After weeks of work, a team of elementary school students will put a wide-range of skills on display this weekend when they take their city shaping, affordable housing and interpersonal skills with hopes of advancing past the first round of the annual First Lego League competition.
The UCode Lego team, which has been meeting for two months at UCode’s Ithaca Mall location and working on the project, includes four students from two local schools. Avital Sagan, Shaan Jena and Eafan Chen all go to Elizabeth Ann Clune Montessori School, while Robert Kong attends Northeast Elementary School. They are coached by David Sagan, a Cornell physicist and senior research associate. The competition is being held this weekend in Corning, with 17 teams competing from around the region. If the UCode team is able to place in the top 40 percent of participants, they move onto the next round of competitors. UCode is a learning program that teaches kids coding and computer programming, among other tech-centric skills.
The team has been working to construct a course and program a robot since the summer. The robot is controlled by a computer that the kids have pre-programmed, mapping out its movements around a “city” that they have constructed using Legos. The course includes several tasks that the robot, which is also made of Legos, should accomplish, including releasing a swingset and dropping an anvil, among others. The students have 90 seconds to complete all this, meaning they can’t waste much time with mistakes or missed tasks.
“It all depends how efficient we are,” Jena said at a recent practice.
The number of tasks they are able to accomplish are worth certain amounts of points that are added together to compile a final score, along with points picked up from other competition criteria. The robotics aspect makes up one of the three total portions of the competition. The other two are called Core Values, which measures how the teammates interact with each other and the way they handle respecting the other teams while in competition with them, and Innovation Project.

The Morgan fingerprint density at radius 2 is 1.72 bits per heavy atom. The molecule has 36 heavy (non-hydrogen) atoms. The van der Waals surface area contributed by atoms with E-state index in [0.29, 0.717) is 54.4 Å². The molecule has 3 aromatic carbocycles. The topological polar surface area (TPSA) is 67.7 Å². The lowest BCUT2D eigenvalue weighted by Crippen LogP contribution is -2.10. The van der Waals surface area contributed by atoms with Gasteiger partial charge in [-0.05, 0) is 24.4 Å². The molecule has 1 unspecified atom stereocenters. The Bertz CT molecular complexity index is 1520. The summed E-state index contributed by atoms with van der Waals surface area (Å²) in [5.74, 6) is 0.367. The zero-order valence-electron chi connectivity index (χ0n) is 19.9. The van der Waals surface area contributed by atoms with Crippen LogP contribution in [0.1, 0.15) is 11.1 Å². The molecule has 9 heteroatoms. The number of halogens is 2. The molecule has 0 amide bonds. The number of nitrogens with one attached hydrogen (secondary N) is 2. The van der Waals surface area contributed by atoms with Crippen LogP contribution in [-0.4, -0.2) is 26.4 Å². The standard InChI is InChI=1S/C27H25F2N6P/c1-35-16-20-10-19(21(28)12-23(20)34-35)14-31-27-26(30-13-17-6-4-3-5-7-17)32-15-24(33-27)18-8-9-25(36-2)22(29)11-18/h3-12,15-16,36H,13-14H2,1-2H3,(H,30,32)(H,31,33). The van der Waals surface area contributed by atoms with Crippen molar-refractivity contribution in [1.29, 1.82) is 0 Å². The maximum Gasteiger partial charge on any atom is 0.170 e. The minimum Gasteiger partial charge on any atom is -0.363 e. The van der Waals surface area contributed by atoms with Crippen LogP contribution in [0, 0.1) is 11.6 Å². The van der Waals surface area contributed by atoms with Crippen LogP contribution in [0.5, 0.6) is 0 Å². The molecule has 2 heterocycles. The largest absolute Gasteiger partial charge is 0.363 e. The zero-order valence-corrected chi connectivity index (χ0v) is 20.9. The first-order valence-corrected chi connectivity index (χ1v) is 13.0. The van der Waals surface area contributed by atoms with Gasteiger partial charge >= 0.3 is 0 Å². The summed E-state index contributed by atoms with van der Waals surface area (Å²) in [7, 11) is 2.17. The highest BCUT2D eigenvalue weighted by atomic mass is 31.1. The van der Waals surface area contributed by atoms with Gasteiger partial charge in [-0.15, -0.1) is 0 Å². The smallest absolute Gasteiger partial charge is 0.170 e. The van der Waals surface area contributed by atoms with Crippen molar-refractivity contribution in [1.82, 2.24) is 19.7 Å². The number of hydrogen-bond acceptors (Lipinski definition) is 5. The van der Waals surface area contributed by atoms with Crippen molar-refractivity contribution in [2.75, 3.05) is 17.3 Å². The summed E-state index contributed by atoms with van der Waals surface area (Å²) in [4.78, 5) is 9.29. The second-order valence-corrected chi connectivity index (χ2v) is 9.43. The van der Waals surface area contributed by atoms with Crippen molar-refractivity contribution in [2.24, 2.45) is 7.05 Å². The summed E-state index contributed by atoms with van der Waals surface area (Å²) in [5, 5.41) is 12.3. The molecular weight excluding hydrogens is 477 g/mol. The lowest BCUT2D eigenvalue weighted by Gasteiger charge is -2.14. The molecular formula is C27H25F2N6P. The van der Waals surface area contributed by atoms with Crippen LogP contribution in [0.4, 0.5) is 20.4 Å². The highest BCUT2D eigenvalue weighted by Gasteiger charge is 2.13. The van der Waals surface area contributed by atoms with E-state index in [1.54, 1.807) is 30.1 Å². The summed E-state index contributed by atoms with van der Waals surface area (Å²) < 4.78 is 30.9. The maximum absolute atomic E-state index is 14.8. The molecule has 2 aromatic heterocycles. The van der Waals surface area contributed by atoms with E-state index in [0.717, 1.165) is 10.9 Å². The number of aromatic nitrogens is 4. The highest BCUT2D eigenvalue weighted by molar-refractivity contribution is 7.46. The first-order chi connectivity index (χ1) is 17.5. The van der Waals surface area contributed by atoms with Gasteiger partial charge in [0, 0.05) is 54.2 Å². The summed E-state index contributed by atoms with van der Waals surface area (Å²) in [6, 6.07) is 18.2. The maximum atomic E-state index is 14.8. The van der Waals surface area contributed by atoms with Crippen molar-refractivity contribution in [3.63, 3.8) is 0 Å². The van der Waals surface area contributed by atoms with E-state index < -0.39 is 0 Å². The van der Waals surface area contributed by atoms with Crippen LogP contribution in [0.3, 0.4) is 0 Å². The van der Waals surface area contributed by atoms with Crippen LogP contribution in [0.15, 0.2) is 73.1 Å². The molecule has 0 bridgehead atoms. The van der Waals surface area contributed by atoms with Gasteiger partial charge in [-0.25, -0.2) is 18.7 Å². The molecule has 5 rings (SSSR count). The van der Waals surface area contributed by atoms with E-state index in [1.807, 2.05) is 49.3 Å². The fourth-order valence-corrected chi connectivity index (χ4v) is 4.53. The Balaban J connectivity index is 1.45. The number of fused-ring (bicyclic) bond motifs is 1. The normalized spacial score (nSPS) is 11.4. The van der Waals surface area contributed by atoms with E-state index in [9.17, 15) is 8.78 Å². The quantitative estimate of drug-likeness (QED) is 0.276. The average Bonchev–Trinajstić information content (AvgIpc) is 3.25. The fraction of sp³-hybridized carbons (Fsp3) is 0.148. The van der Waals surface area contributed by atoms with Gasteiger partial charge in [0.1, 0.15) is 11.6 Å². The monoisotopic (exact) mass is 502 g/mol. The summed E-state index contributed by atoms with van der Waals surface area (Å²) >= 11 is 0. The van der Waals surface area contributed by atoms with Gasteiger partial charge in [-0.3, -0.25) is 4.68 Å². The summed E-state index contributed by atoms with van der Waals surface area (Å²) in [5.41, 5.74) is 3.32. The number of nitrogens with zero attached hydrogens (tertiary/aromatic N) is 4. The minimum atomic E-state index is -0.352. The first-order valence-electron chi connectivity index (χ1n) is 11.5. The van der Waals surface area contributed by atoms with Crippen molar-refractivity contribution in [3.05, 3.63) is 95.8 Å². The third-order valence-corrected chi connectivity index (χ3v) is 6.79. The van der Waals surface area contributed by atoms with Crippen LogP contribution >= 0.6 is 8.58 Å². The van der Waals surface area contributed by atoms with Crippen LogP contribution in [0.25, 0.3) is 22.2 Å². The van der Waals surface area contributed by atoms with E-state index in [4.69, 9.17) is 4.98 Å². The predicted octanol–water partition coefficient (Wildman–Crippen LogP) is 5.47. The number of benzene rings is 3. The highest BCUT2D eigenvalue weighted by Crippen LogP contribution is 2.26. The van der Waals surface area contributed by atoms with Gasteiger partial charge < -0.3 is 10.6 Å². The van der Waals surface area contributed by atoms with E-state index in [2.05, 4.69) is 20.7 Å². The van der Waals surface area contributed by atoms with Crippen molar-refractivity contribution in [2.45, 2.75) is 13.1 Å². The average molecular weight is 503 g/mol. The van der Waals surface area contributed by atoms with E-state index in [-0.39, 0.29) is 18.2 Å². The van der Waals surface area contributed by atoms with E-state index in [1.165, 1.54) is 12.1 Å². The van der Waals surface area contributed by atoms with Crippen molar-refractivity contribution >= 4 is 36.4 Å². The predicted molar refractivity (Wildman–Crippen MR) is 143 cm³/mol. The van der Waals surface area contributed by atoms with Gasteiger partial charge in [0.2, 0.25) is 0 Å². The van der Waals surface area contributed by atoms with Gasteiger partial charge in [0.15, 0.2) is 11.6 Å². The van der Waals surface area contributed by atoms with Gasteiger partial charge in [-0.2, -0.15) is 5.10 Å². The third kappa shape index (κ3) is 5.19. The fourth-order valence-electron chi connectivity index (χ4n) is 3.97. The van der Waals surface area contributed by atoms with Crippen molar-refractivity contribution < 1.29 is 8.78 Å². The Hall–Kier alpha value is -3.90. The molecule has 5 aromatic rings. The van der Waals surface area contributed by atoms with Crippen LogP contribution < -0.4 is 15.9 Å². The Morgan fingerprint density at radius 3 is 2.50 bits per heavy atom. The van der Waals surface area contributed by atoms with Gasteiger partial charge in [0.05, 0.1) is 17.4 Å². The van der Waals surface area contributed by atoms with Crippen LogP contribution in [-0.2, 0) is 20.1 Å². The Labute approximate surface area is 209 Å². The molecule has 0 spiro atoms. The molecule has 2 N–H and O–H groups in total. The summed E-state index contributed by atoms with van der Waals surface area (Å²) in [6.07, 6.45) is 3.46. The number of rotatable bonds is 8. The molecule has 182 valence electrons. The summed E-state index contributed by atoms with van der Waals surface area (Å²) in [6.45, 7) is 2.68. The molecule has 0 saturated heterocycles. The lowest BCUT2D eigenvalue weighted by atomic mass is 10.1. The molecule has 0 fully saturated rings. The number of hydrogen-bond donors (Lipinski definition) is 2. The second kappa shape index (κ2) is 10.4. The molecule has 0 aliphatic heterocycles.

The Innovation Project requires teams to identify a societal problem and then create a solution for it, quite separate from the robot competition. Ithacans ought to be familiar with the problem the team chose to tackle: affordable housing. With so much discussion about that, though, the team wanted to choose a new potential approach to the problem, which led them to settle on a new kind of construction, modular housing, instead of the more conventionally discussed options. The team prepared a PowerPoint presentation, with each member researching and making a different slide, to explain their solution.
Modular housing is made off-site in a factory, then transported to its site and placed on a permanent foundation. This is what separates it from mobile homes, as once they are set in place the intention is for them to stay there long-term. Modular housing is noted for its affordability, since their production is cheaper than on-site home construction, and also its energy-efficiency advantages that are usually included during its factory construction. The team said they felt that modular housing isn’t as discussed as other affordable housing solutions, and so, to keep with their intention of thinking outside the box, they chose it as their solution.
“We wanted to help the homeless, but we already have a homeless shelter here,” Avital Sagan said. “So we did research, and modular housing seems kind of underrated.”
Confidence is important as well. So, does the team think they will be able to win? When asked, the answer is a resounding “no.” Then a small pause. As they test the robot, they’re right, sometimes it doesn’t work; twice in a row its motions are not strong enough to set the chain of events in motion that will drop the anvil as it is supposed to do. On the third attempt, it works, drawing small cheers from Kong and Jena as they watch.
“It’s important to have positive expectations,” Avital Sagan said.